Subwoofer Corner Placement: Why You Might Want To Try This

You may have wondered why you see subwoofer corner placement in some rooms, and placement along the front wall or side wall in others. You might be wondering, what is it, why would I want to do that, and what's it gonna benefit me? What's the result?

Subwoofer Corner Placement: Why You Might Want To Try This

Basically, corner loading a subwoofer simply means placing it in the corner of the room. Now, you might wonder why you would want to do that other than aesthetically maybe pushing it away, hiding it away in the corner. When you put it in the corner you get something called room gain. And that's due to something called the boundary effect.

The boundary effect, which loads a subwoofer, you can think of it as amplifying the low frequencies that a subwoofer will produce. Now, it'll happen with any speaker that produces low-frequency information or bass information, but subwoofers, because they're dedicated only to those low frequencies, it's usually what we talk about in terms of corner loading. You're not going to normally put your full-range speakers in the corner. It's not going to sound very good.

Watch A Video on Corner Loading Subs

So what is the boundary doing? How is it causing this amplification? Well, the number of boundaries, the number of large surfaces that you have around something that's radiating low frequencies will reinforce that. For example, a single boundary: if you had a subwoofer placed in the middle of your room, the floor is the boundary.

If you then moved it against the back wall in the center of the room, you now are loading with two boundaries, the back wall, and the floor. Obviously, if we extrapolate from that and go to the corner, now you have a point in the room where three boundaries are all impacting the low-frequency output of your subwoofer or amplifying it if you want to think of it that way. So the question becomes, well, why don't we always put subwoofers in the corner of the room?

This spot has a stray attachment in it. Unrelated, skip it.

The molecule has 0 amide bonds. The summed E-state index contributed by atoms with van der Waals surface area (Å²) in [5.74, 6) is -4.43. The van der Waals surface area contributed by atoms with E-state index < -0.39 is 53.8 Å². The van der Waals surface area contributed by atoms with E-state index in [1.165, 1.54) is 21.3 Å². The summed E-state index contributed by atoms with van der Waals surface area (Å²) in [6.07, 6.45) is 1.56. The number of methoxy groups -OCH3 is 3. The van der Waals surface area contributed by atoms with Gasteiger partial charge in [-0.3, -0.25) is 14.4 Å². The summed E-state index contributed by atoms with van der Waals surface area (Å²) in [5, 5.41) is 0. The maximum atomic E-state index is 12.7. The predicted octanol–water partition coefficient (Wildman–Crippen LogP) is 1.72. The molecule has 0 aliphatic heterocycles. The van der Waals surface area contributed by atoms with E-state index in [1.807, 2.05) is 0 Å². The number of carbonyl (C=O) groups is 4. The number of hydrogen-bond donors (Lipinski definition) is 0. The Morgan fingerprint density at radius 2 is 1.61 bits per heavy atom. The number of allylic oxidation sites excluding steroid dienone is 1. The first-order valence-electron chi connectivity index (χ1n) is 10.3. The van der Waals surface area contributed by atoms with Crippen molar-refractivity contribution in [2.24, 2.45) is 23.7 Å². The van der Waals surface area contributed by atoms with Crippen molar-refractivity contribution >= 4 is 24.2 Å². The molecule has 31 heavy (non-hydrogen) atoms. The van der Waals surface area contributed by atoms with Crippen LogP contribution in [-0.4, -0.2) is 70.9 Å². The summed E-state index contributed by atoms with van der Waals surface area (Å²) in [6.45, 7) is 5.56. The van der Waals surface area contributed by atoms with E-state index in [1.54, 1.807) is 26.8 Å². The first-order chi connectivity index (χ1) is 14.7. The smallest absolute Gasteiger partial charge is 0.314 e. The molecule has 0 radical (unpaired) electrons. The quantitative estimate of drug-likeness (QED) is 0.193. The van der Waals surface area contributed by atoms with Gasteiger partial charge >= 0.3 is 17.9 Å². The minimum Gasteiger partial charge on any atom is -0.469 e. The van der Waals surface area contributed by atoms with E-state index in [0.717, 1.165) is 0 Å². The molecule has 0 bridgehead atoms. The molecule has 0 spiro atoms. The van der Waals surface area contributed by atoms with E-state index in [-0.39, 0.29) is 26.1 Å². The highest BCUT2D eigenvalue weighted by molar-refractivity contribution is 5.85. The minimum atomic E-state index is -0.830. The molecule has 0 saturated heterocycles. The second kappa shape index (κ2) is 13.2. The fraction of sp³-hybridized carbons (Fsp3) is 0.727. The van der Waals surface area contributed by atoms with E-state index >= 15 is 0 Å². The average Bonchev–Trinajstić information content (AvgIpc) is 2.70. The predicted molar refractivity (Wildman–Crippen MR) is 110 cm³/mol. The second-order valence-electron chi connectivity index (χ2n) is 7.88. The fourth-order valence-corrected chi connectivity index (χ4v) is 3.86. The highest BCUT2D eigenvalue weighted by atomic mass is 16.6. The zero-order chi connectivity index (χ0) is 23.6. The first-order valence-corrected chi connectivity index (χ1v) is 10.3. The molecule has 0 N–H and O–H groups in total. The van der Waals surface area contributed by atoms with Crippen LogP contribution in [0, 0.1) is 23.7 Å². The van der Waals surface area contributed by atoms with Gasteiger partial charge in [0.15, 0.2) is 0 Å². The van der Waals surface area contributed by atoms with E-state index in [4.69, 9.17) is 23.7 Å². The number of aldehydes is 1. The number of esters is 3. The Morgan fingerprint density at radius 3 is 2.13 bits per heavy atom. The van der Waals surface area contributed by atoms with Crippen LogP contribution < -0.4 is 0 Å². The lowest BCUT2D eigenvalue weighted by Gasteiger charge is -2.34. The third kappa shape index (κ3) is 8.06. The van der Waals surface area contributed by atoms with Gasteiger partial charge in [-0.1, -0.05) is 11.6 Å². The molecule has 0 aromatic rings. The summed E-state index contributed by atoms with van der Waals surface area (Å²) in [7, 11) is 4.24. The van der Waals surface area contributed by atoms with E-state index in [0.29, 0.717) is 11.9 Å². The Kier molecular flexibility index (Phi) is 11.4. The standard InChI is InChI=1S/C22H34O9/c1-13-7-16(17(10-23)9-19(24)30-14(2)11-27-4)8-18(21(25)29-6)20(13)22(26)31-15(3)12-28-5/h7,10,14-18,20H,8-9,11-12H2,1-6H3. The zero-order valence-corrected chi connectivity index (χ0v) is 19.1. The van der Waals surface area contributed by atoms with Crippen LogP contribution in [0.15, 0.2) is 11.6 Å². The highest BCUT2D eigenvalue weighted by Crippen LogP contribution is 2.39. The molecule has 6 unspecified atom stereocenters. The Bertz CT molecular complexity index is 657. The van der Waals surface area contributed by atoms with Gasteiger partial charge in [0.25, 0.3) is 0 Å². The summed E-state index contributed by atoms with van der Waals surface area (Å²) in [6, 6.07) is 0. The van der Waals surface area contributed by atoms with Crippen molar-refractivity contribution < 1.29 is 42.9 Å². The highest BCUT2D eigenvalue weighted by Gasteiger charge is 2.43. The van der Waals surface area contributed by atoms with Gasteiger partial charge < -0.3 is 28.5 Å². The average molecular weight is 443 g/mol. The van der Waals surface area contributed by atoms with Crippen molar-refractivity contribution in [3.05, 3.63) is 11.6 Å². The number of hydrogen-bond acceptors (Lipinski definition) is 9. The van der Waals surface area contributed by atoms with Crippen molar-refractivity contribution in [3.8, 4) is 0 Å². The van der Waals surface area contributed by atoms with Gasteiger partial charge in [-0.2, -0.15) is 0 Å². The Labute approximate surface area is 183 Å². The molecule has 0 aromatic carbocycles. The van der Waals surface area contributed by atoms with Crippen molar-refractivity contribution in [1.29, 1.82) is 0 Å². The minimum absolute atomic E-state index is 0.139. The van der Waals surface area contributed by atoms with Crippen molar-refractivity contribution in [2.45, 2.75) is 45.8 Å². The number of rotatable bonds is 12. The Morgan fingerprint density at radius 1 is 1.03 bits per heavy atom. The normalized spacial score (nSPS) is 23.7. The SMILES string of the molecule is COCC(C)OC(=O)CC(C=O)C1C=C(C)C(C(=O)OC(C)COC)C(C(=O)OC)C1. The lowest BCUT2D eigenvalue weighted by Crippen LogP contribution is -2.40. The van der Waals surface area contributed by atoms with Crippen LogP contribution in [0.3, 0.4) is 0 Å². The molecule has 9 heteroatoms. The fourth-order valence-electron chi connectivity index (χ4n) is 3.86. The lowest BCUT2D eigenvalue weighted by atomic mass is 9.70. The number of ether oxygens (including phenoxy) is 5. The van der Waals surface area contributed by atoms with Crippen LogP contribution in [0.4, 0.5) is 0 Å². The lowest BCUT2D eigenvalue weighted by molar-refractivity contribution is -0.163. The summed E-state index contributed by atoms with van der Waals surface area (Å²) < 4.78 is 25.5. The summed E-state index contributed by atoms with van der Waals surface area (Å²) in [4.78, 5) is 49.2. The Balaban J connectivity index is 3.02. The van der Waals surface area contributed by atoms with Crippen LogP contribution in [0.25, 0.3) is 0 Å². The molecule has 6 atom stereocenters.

Well, rooms are tricky things with low frequencies. You have something called standing waves that'll reinforce some bass notes and will actually reduce bass notes in different ranges, so you end up getting a frequency response curve that looks like hills and valleys. There's nothing you can do about this other than sophisticated room treatment.

You can do some equalization, but that's not always going to work particularly if you want to fill in a hole in the bass frequency response. By putting a subwoofer in a corner or corner loading it, you're going to have much more interaction with the room because again, you have three boundaries all in play at the same time, amplifying the low-frequency output of your subwoofer.

In some rooms, corner loading a subwoofer will actually give you more output. It might even give you smoother output. Typically, though, I would only recommend it for smaller subwoofers where you wanna boost the output or amplify it a little bit because typically, that corner loading is going to give you more uneven bass than even if you pull the subwoofer out two or three feet from that corner.

The closer you get to the boundaries, the more of this loading effect that you're going to get. So it's a tricky thing. Again, low frequencies are the biggest issues in typical small rooms, like we have our audio or our home theater systems, but corner loading can help you out in some situations, particularly if you have maybe not enough subwoofer for the room that you're trying to integrate the system in. So there's no harm in trying it out. You may actually like that bass emphasis, and that's all corner loading is going to give you.

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